Hamburg public transport (abbreviated to HVV) is extensive and efficient, comprising U-Bahn (underground), S-Bahn (overground), bus and ferry routes within the city centre as well as several “regional” train services to Hamburg suburbs and beyond. The five public transport zones span from central A and B out to regional E, some 60 kilometres outside the city. The Hamburg Card—available online, at HVV vending machines, service centres, tourist offices and many hostels and hotels—is a popular tourist choice, covering all forms of public transport within the central A and B zones, with additional discounts at many of the city’s museums, restaurants and stores. A one-day card, which is valid until 6am the following morning, costs €9.90 for one adult and up to three children under the age of 14. A three-day card costs €25.50. There are also regular HVV day, week and month passes, without the attraction discounts. You do not need to validate your ticket, but should keep it on hand in case of inspection. Children under the age of six travel for free across the HVV. Almost all central Hamburg stations are wheelchair accessible, with designated points on the platform to board the train.
Public transport options in Hamburg
There are four U lines through town, marked up in blue, red, teal and yellow on the city’s public transport map. Services run around every five minutes, covering the central Hamburg districts. A single ticket in zones A and B costs €3.30. It allows you to change lines and means of transport to reach your destination, but does not cover a round journey. A day ticket is €7.70, or €6.40 if you start after the 9am rush hour. Happily, for revellers in town, the UBahn runs a 24-hour service from Friday to Sunday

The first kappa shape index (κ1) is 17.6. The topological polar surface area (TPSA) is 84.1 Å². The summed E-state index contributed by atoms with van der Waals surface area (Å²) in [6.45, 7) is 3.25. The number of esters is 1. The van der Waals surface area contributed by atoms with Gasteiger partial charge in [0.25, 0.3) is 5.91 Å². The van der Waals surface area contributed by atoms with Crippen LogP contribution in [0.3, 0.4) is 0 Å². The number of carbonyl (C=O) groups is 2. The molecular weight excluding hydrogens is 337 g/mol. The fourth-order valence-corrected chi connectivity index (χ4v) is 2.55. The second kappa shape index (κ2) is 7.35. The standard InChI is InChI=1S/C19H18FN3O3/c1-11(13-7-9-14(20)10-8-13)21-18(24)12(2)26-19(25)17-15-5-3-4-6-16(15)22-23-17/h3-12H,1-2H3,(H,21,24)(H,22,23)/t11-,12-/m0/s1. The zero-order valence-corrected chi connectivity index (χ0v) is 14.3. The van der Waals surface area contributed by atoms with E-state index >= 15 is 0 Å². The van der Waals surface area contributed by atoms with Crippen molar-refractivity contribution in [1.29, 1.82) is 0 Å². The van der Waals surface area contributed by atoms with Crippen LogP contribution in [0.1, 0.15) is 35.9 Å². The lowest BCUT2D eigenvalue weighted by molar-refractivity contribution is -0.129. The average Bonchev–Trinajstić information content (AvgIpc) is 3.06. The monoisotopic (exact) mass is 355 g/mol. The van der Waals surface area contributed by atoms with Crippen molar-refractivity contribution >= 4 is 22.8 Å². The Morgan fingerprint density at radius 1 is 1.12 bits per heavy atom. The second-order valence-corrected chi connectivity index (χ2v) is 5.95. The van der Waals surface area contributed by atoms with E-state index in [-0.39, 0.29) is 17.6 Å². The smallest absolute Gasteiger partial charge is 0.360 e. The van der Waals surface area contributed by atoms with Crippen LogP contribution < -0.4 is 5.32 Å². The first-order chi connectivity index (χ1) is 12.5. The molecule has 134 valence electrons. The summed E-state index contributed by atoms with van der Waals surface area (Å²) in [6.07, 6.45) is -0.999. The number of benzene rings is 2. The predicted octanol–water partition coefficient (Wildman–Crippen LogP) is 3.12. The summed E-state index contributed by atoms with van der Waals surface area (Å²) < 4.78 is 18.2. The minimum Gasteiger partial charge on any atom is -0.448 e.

Hamburg’s six S-Bahn lines operate like the U-Bahn, only above ground and extending more widely across the city. You’ll need to keep your ticket with you while on board, and can use it through the night on weekends. Line S1 also connects Hamburg central station with Hamburg airport.
HVV runs an extensive bus network, including night services (routes 600 to 688) Monday through Friday. The same ticketing prices and procedures apply and you can buy your ticket from the bus driver.
There are six ferry routes serving the harbor and river Elbe. Many make for a great and cheap sight-seeing route, in particular Ferry line number 62. A round trip will start and end at Landungsbrücken, taking in Altona, the Fischmarkt, Fischereihafen and Neumühlen, where you’ll find the city beach, Strandperle.
True to many the German metropolis, Hamburg is very bike-friendly, with flat roads and dedicated cycle paths throughout the city. Some hostels and hotels have their own rental bikes, but you can also check out the red “Stadtrad” bikes, which you can pick up and drop off at a multitude of stations all over town. The bikes are free to ride for the first 30 minutes, costing eight cents per minute thereafter, up to a daily cap of €12. If you don’t have a Stadtrad card, you can easily hire a bike over the phone, calling the number on the cover of the bike lock.